or a dolly.
Hey bro don't even worry about the blue matching your tank, I'm in the process of also painting my track fairings, have a thread with some color designs I had in mind. I bought the blue from Home Depot. The way I see it when your on the track most of your body is gonna be covering the tank. Like said above though for it to come out good its takes alot of patience and prep work. I bought a set of used fairings that were lowsided, I fiberglassed the cracks and used primer filler and did alot of sanding and so far its looking good I'll get some pics up once done, my lowers are done and will post some pics tomorrow. Here is my post http://www.r6-forum.com/forums/showthread.php?t=129172That's looking real good ASTEBBS.
AGG2001: I actually picked up the Valspar Royal Blue, as the Blue seemed too light. I might test it out on a small part of the bodywork to see how it comes out.
QFT:^^^^^^^^^^^^^Yeah, Ive done a couple sets.... each better than the last.
As for a paint booth, being that I work for CARB and home paint booths are largely illegal here in CA...I cant specifically tell you how to do it, but if you were so inclined, or lived in another state..... :sing
You might want to make a modular setup that can be taken apart for future use (and easy space saving storage and the ability to let people borrow it).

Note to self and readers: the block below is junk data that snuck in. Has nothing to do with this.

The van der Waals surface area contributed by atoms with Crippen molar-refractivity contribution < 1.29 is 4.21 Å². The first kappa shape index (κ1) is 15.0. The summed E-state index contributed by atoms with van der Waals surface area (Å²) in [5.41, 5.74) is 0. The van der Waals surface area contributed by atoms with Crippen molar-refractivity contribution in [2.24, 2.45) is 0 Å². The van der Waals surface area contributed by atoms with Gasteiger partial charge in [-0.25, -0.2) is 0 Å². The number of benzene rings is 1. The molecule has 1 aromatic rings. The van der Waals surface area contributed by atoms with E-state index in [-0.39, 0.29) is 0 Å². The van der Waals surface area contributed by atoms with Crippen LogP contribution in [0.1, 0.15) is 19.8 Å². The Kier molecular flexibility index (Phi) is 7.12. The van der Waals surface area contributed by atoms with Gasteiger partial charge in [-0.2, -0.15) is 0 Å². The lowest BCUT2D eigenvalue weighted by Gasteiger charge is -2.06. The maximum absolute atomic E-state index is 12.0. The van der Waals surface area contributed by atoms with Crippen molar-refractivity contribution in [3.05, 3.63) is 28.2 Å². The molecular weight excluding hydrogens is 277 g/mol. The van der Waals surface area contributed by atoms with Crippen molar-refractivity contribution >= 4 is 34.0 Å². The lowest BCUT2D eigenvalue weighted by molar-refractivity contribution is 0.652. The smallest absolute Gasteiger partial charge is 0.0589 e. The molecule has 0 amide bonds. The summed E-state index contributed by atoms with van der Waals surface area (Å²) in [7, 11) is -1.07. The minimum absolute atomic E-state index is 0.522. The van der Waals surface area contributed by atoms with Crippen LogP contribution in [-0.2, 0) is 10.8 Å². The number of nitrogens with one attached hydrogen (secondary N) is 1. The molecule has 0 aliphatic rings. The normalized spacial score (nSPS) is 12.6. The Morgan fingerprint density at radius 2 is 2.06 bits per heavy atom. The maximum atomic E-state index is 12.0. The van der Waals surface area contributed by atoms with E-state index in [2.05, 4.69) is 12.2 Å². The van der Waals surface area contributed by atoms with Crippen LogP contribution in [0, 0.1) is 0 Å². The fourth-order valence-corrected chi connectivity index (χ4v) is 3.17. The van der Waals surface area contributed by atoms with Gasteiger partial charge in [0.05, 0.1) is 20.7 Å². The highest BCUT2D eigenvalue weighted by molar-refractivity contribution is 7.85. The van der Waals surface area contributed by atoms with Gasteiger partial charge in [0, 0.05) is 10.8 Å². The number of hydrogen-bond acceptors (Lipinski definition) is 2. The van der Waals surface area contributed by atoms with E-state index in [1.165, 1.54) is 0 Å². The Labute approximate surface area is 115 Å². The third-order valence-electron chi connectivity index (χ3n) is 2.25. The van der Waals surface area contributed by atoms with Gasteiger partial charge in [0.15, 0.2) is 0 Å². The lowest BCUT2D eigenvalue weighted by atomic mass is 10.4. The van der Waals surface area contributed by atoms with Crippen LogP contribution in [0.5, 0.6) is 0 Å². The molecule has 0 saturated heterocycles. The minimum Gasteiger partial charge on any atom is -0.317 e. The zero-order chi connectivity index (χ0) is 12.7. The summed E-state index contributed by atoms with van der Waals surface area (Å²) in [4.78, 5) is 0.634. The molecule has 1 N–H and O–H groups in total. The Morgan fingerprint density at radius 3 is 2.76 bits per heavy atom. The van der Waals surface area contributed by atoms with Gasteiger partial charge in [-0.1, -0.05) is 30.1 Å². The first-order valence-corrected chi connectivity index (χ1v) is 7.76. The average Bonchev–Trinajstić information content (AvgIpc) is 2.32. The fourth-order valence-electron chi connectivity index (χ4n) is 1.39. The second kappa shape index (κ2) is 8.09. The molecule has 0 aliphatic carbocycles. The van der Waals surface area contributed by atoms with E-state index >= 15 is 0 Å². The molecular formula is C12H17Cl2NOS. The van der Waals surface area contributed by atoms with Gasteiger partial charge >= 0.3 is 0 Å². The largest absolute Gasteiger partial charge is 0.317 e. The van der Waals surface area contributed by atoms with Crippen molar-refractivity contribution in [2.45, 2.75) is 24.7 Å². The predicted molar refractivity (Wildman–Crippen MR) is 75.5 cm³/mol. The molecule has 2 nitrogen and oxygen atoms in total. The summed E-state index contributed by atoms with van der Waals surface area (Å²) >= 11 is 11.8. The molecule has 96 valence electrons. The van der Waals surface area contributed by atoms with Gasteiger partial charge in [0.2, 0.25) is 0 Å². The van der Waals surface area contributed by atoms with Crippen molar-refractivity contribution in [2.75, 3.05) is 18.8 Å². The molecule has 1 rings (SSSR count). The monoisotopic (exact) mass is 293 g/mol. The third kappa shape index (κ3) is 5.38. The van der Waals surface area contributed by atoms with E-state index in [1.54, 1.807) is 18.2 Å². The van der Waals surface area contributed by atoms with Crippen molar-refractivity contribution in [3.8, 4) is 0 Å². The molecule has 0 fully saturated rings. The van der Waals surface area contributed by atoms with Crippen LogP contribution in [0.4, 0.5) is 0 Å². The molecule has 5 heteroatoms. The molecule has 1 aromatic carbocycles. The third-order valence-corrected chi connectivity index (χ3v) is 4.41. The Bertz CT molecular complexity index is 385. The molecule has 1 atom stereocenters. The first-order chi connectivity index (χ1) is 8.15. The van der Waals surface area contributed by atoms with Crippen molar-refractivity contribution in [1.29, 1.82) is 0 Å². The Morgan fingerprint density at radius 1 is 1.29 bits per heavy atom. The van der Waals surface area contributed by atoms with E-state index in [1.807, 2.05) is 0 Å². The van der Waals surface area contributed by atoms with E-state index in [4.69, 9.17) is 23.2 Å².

Parts needed.... 2x4s for structure, 2-3 of those home depot flood lights for adequate lighting, two box fans, a couple home heater air filters, lots of heavy duty plastic for walls, staple gun for mounting plastic walls, a couple rolls of duct tape, and a few feet of stick on velcro for a door closure. You will also want to have a water source for rinsing parts. I used a hand pump garden sprayer and DISTILLED water to make sure that the water you use doesnt drop contaminants.
You need a frame, making sure to have enough room to work and walk around anything you may paint. I suggest using 2x4s to construct such a structure, including a roof. I hang the lights from the 2x4 ceiling so they wont fall and the cords run out the top. Cover the entire frame with heavy duty plastic, making sure to leave yourself a door. SEAL EVERY SINGLE AREA WITH DUCT TAPE...around the walls, staples, light cords, corners, etc. Any area air can get in will allow dirt to get in and fcuk up your paint.
For the door closure, I use a few feet of stick on velcro so I can open and close the door adequately. I also use the thick painters tape (blue) on the inside around the door seal once I am inside, so make sure you have everything you need before you seal yourself in.
You will be mounting the air filter on the roof, making absolutely sure to tape off any areas around it so any air entering through this inlet is filtered. Also, you should mount the fans on the bottom of two walls blowing out so it sucks the air out of the booth from top to bottom, creating a downdraft that pulls any dirt in the air toward the bottom. I go so far as to lightly wet the the plastic floor of the booth to keep dust down. Also, SEAL OFF THE FANS TO THE WALLS and unless you want to have paint dust all over everything near your booth, you should put adequately sized air filters on the fans on the inside of the booth to catch paint particles.
I used door hinges on the four walls so I could easily remove the pins and collapse the booth. Its not cheap to build, so I suggest that you get a few people in on it to help offset the cost, but the results are MUCH better.
Also, the larger the booth you build the more fans and inlets you will need. You want a nice light down drafted breeze in there.